~$0.06/50 mg
~$0.11/100 mg

 

 

 

3015,f

 

 

 

6.4 in younger patients,
11.6 in elderly10

 

 

 

  • Off-label use.
  • Limited efficacy data, especially in primary insomnia.2,12
  • Not recommended for insomnia as harms outweigh the benefits.1,3
  • Low anticholinergic effects compared to doxepin.11,12
  • Anticholinergic effects can be significant in the elderly.3
  • Can cause priapism, even at low doses.10,16
  • Dispense with a MedGuide.

Benzodiazepines

Estazolam
(generics)

0.5-1/
1-2

$0.54/1 mg
$0.60/2 mg

 

60-12010

 

 

10-24

  • Approved for the short-termd treatment of insomnia, to improve sleep onset and maintenance.
  • Concurrent administration with strong CYP450 3A4 inhibitors such as the azole antifungals is contraindicated.
  • Duration six to ten hours.17
  • Dispense with a MedGuide.

 

 

Flurazepam
(generics)

 

 

15/
15-30

 

(start with 15 in women)

~$0.29/15 mg
~$0.35/30 mg

<605,18

 

>100
(including active metabolite)10

  • Approved for insomnia, to improve sleep onset and maintenance.
  • Avoid in elderly due to active metabolite with long half-life.10
  • Duration ten to 20 hours.17
  • Risk of daytime drowsiness and impaired functioning.
  • Dispense with a MedGuide.

Lorazepam

(Ativan, generics)

0.25-1/
0.5-419,20

~$0.06/0.5 mg
~$0.08/1 mg
~$0.15/2 mg

30-6020


 

12

 

18 (primary metabolite)

  • Off-label use.
  • Generally used for secondary insomnia (e.g., due to anxiety).21
  • Useful to improve sleep maintenance, not sleep onset.21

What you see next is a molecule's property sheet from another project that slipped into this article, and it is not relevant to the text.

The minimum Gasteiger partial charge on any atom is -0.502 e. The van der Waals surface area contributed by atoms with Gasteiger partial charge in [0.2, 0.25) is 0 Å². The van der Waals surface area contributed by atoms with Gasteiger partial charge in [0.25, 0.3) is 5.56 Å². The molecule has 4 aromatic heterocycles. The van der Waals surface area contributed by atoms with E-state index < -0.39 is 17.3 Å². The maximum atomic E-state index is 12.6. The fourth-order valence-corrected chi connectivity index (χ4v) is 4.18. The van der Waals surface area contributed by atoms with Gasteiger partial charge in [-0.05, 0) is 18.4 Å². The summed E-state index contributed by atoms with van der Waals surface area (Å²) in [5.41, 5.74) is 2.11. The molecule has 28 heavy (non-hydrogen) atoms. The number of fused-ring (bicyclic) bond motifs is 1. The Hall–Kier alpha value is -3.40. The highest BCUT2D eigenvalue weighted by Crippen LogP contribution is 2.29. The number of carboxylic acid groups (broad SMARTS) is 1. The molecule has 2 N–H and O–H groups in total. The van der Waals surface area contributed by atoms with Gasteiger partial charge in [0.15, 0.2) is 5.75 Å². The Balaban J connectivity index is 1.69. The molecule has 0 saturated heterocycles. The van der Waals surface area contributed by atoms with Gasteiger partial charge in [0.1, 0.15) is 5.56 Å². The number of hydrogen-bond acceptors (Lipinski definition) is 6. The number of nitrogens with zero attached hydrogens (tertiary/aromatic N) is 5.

• Dispense with a MedGuide.

Oxazepam
(generics)

10-15/
15-3010

~$1.38/10 mg
~$1.58/15 mg
~$2.20/30 mg

45-6020

 

5.7-10.9

  • Off-label use.

     

  • May be effective for sleep-onset insomnia.19

     

Quazepam
(Doral, generics)

7.5-15/
7.5-15

~$21.07/15 mg

30-6010

 

 

39-73
(including active metabolites)

  • Approved for insomnia, to improve sleep onset and maintenance.
  • Avoid in the elderly due to long half-life.10
  • Duration ten to 20 hours.17
  • Risk of daytime drowsiness and impaired functioning.
  • Dispense with a MedGuide.

 

Temazepam
(Restoril, generics)

Start with 7.5/
7.5-30

~$4.21/7.5 mg
~$0.10/15 mg
~$6.23/22.5 mg
~$0.12/30 mg

 

60-12010

3.5-18.4

  • Approved for short-termd treatment of insomnia.
  • No cytochrome P450 interactions.
  • Improves sleep onset and sleep maintenance.1,10
  • If a benzodiazepine is to be used in the elderly, temazepam may be one of the better options if appropriately dosed.22
  • Duration six to ten hours.17
  • Dispense with a MedGuide.

Triazolam
(Halcion, generics)

0.125-0.25/
0.125-0.5

$2.93/0.125 mg
~$2.32/0.25 mg

 

 

15-3010

1.5-5.5

  • Approved for short-termd treatment of insomnia.
  • Contraindicated with CYP3A4 inhibitors such as azole antifungals and HIV protease inhibitors.
  • Avoid in elderly due to risk of cognitive and behavioral side effects.22
  • Duration two to five hours.17
  • Dispense with a MedGuide.

Nonbenzodiazepine Hypnotics (“Z” Drugs)

Eszopiclone
(Lunesta, generics)

1-2/
1-3

 

(start with 1 in all patients)

~$0.52/1 mg,
2 mg, 3 mg

 

3010

6

  • Approved for insomnia, to improve sleep onset and maintenance.
  • Not limited to short-term use, studies up to six months duration.
  • Nonbenzodiazepine benzodiazepine receptor agonist.
  • Dose should not exceed 2 mg in patients with severe hepatic impairment or those taking strong CYP3A4 inhibitors.
  • Do not take with or immediately after a meal due to delayed onset.
  • Can cause a dose-dependent unpleasant taste.